"Talven took the brunt of the blow," Friezen told them. "I tried all I could to save him, but the wound was too great, and I was exhausted from the battle myself. As I knelt over him, I was clubbed about the head with a war hammer from one of the hordes we fought. I am now doubly bound to serve you, young master Tarel. Beyond the life that is owed to you, I am bound by a vow made these many years ago to a dying friend to protect and care for his great love."
"He spoke of me at the end?" Chrijo choked out.
"How could you doubt that his last thoughts would be of you, when of a truth, all his thoughts were of you?" Friezen countered softly. "He looked into my eyes and grasped my arm with all his remaining strength and ordered me to find and protect and care for you, his great love, as he always called you."
Chrijo broke into sobs and his body shook with grief he had not experienced in many years. He suddenly looked up at Friezen. "You said you were injured as well."
"I was," Friezen confirmed. "Yes, I was aware that Mogren went to fulfill my vow in my stead. I saw him fall at your side, and watched you avenge him before I was lost to the darkness of my wounds for a time. I searched for you when I was able, but found no sign of you, nor of any surviving the battle save me."
"After I saw you fall, and Mogren fell to protect me, I finished what had to be done and took my leave of the battlefield," Chrijo explained.
"Then the stories I heard after the battle were true," Friezen marveled.
"What stories?" Orien asked ever the eager one for a great tale.
"Those who had witnessed the end of the battle, hiding in the forests nearby spoke of a horrible and powerful cry going up from a lone soldier left to face an unnumbered horde. They believed it to be his wail of defeat and thought themselves and their homes to be lost to the dark forces invading them," Friezen told the young boy. "This was no wail, little eagle."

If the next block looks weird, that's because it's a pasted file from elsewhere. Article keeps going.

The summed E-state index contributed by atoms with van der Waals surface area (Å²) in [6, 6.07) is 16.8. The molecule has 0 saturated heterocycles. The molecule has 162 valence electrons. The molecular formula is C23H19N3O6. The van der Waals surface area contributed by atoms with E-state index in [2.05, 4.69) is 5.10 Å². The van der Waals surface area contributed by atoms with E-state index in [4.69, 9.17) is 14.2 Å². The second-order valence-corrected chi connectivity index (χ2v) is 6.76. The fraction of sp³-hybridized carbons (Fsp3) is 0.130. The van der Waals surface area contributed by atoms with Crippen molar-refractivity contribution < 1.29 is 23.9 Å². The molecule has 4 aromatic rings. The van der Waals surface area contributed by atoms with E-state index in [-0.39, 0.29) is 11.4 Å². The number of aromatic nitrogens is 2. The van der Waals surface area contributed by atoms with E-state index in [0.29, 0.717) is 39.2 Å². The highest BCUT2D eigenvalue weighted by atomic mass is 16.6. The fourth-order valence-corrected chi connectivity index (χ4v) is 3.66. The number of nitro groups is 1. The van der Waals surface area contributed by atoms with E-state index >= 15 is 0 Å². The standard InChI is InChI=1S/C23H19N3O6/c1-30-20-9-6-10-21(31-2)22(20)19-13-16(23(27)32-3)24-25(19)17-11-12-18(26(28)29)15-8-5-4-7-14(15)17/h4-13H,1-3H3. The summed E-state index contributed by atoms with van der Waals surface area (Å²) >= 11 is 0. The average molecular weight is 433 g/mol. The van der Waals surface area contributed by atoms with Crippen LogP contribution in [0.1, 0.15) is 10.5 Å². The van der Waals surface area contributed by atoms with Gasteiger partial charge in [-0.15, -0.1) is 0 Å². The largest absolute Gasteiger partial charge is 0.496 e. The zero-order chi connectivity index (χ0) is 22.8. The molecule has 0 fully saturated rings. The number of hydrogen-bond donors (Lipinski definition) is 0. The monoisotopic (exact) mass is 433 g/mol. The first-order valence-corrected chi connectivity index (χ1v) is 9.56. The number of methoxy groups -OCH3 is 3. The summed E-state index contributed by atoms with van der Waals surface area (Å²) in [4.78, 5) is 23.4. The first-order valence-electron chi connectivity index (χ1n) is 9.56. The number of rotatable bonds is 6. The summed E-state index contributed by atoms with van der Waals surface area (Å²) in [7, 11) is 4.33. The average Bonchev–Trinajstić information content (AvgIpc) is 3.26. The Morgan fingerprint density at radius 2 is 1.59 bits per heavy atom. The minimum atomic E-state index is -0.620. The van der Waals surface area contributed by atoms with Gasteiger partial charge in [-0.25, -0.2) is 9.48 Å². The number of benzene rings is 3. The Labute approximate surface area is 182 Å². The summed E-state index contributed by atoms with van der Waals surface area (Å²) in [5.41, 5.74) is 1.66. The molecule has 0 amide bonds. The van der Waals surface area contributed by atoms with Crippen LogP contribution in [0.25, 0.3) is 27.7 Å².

"Was it not? You spoke of the unnumbered horde? How could one warrior stand against such a force?"
"Perhaps you should ask him, little eagle, as he who is worshipped to this day as a God of War, sits beside you now as your father."
"Father?" Tarel and Orien both gasped.
"God of War indeed," Chrijo scoffed.
"Shall I show you the shrine, old friend?" Friezen said, but he clearly was not teasing.
"Tell us, Master Friezen, share with us the tale they tell of our father?" Tarel was the one pleading for the story now.
"I was unknown to this world at the time from my own injuries, but as the townsfolk nursed me back to health, I heard the bits and bobs of it," Friezen began. "Alas, but I hunger and am weary from my long travels. Perhaps our tale would be better shared over a meal among friends than as told from one stranger sitting his sore behind on a horse's saddle for too long."